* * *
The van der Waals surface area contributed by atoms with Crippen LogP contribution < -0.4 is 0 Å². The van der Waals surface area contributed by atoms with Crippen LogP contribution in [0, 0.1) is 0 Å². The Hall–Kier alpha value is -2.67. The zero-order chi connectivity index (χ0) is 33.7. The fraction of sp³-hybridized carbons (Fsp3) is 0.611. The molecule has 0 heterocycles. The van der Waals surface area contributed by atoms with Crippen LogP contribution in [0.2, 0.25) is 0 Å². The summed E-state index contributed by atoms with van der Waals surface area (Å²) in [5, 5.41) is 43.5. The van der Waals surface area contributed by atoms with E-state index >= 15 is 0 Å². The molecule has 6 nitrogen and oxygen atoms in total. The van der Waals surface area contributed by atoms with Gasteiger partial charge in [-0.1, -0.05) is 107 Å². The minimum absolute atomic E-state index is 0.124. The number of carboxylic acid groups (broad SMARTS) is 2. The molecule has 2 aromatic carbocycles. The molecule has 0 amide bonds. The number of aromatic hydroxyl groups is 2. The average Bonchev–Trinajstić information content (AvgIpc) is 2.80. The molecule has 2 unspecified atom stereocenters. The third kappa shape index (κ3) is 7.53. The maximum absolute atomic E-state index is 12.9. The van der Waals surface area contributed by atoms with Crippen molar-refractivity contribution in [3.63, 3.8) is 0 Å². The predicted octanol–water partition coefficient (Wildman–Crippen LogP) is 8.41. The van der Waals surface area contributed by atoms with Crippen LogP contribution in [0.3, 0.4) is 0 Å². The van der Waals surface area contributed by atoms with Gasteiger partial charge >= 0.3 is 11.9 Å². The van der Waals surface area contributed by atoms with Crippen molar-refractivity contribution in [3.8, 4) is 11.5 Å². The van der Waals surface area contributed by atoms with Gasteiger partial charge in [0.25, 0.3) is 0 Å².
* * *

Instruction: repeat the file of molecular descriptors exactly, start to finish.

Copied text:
The van der Waals surface area contributed by atoms with Crippen LogP contribution < -0.4 is 0 Å². The van der Waals surface area contributed by atoms with Crippen LogP contribution in [0, 0.1) is 0 Å². The Hall–Kier alpha value is -2.67. The zero-order chi connectivity index (χ0) is 33.7. The fraction of sp³-hybridized carbons (Fsp3) is 0.611. The molecule has 0 heterocycles. The van der Waals surface area contributed by atoms with Crippen LogP contribution in [0.2, 0.25) is 0 Å². The summed E-state index contributed by atoms with van der Waals surface area (Å²) in [5, 5.41) is 43.5. The van der Waals surface area contributed by atoms with E-state index >= 15 is 0 Å². The molecule has 6 nitrogen and oxygen atoms in total. The van der Waals surface area contributed by atoms with Gasteiger partial charge in [-0.1, -0.05) is 107 Å². The minimum absolute atomic E-state index is 0.124. The number of carboxylic acid groups (broad SMARTS) is 2. The molecule has 2 aromatic carbocycles. The molecule has 0 amide bonds. The number of aromatic hydroxyl groups is 2. The average Bonchev–Trinajstić information content (AvgIpc) is 2.80. The molecule has 2 unspecified atom stereocenters. The third kappa shape index (κ3) is 7.53. The maximum absolute atomic E-state index is 12.9. The van der Waals surface area contributed by atoms with Crippen molar-refractivity contribution in [3.63, 3.8) is 0 Å². The predicted octanol–water partition coefficient (Wildman–Crippen LogP) is 8.41. The van der Waals surface area contributed by atoms with Crippen LogP contribution in [0.3, 0.4) is 0 Å². The van der Waals surface area contributed by atoms with Gasteiger partial charge >= 0.3 is 11.9 Å². The van der Waals surface area contributed by atoms with Crippen molar-refractivity contribution in [3.8, 4) is 11.5 Å². The van der Waals surface area contributed by atoms with Gasteiger partial charge in [0.25, 0.3) is 0 Å².